This number will be a combination of numbers and letters following the format XX 1234 XX. The first two letters will usually be the state abbreviation. The numbers and following letters are unique to the boat.
The one absolute way to identify a boat is by the Hull Identification Number(HIN).
Since 1972, boats manufactured in the U.S. must have a permanently affixed HIN. The number is normally found on the stern or lower corner of the transom on the outside.
HINs have a format dictated by law. They are 12 characters long and include both letters and numbers. The first three characters will be the manufacturer’s identification code or the importer designation. The next five digits will be a serial number assigned by the manufacturer and cannot include the letters I, O, or Q.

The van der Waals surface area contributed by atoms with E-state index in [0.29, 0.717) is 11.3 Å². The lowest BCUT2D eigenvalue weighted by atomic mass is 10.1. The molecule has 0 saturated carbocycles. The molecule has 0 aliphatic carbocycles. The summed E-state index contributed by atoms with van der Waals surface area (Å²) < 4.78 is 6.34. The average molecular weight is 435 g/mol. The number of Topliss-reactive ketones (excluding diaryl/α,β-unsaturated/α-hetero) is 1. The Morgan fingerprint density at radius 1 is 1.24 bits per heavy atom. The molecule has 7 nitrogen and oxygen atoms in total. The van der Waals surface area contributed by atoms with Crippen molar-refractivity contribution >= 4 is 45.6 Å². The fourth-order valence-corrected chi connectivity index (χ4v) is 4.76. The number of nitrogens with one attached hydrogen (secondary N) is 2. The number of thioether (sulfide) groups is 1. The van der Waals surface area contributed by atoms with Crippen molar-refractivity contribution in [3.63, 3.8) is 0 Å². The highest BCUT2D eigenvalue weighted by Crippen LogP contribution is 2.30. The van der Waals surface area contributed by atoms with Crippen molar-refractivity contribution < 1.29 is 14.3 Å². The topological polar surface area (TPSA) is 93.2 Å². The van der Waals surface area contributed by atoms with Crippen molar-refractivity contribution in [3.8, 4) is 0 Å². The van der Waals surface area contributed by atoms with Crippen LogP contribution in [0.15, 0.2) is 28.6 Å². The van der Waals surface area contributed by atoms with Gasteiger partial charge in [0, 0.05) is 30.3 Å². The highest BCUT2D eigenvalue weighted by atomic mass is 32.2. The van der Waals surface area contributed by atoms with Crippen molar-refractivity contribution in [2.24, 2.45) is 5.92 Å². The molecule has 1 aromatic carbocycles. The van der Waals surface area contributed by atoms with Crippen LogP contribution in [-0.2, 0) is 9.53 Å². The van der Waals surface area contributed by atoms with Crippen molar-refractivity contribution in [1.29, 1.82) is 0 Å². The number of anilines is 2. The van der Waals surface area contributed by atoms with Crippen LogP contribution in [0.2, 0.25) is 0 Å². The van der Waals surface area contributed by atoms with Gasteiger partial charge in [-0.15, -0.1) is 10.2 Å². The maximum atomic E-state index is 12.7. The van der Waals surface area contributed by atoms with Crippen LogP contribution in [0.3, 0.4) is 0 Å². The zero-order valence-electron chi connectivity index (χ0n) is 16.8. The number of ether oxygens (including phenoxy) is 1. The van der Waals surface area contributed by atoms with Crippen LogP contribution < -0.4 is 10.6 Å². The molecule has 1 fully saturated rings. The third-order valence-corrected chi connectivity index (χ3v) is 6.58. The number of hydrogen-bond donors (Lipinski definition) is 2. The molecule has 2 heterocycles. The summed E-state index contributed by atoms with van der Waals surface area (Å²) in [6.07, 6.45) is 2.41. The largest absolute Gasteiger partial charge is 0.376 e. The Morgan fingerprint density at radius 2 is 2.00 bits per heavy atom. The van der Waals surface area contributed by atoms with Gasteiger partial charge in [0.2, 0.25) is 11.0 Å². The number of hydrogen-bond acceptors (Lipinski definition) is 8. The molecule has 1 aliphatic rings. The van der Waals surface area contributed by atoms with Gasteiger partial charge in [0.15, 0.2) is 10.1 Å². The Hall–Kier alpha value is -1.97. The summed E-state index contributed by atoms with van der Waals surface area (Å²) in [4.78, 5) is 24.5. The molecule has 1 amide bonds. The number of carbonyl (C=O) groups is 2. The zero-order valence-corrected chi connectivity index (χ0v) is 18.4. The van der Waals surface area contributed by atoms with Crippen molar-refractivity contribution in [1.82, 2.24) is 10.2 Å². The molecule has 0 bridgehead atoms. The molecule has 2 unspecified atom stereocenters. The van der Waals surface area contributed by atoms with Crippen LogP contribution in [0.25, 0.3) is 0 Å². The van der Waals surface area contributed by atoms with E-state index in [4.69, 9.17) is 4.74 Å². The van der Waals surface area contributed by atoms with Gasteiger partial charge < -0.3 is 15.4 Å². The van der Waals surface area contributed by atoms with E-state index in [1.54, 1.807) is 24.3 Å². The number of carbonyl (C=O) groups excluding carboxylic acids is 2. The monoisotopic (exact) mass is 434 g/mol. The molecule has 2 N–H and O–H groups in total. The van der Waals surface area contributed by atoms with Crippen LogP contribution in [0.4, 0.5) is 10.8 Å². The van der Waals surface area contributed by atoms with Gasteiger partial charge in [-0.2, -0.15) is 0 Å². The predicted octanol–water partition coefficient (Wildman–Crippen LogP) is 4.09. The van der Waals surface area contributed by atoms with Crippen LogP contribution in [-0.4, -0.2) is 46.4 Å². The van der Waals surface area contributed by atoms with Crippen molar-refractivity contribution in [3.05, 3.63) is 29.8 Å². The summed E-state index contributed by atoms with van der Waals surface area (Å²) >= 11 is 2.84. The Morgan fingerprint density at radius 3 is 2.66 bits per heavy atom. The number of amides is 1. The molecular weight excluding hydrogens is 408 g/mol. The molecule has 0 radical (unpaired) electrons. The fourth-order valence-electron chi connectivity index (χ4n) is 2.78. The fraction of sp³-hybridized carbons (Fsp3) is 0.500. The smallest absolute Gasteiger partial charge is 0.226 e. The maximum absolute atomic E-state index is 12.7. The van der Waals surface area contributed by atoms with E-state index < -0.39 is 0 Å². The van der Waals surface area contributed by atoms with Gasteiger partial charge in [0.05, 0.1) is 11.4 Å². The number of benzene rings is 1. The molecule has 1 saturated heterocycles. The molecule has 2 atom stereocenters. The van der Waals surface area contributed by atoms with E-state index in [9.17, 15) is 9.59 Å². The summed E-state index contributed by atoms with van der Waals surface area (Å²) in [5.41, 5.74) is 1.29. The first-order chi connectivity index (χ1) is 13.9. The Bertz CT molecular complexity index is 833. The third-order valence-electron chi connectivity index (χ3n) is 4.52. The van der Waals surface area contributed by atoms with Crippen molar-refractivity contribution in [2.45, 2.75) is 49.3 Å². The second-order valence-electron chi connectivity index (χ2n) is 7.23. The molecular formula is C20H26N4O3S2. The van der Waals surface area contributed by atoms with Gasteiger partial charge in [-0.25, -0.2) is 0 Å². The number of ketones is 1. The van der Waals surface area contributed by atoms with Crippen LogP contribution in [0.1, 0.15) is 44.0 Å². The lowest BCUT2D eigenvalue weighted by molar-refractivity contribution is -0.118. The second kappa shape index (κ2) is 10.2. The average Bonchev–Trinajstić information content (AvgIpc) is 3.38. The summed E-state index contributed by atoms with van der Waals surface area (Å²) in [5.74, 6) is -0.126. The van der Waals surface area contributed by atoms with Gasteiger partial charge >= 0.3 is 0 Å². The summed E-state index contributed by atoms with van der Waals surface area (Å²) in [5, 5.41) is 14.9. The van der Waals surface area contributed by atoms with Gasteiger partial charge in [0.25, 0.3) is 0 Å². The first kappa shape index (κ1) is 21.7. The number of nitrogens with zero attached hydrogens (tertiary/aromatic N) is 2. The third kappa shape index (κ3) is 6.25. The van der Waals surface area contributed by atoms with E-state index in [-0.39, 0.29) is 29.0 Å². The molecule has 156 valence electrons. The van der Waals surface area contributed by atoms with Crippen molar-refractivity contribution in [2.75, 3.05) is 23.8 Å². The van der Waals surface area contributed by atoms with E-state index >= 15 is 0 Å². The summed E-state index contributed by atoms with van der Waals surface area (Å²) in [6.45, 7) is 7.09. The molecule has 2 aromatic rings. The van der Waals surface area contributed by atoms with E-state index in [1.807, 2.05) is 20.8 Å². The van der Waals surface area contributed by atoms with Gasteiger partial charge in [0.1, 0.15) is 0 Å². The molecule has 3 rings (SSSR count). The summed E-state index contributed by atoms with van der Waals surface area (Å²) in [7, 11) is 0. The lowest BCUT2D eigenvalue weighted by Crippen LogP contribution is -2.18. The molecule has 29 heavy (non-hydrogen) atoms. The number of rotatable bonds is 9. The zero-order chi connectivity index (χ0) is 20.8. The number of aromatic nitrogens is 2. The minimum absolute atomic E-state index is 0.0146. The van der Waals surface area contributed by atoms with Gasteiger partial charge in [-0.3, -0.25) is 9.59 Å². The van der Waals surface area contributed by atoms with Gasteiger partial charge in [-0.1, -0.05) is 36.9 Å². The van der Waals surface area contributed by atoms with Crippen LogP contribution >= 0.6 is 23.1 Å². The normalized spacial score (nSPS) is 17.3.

The ninth character will be a letter corresponding to a month. “A” for January, “B” for February, and so on to December. The tenth digit corresponds to the last digit of the year of manufacture or certification.
The last two numbers are the model year of the vessel, so a HIN ending in 21 will be the model year 2021.
If there is no registration number, name, or HIN, then things get tricky. If you live in a state where motors are titled, then you have a chance of finding the owner through the serial number of the motor. If the boat is trailered, you might also be able to use the trailer serial number or tag number.
How do you find the owner of a boat?
First, it is important to note that boats, marinas, and docks are private property and trespassing is illegal.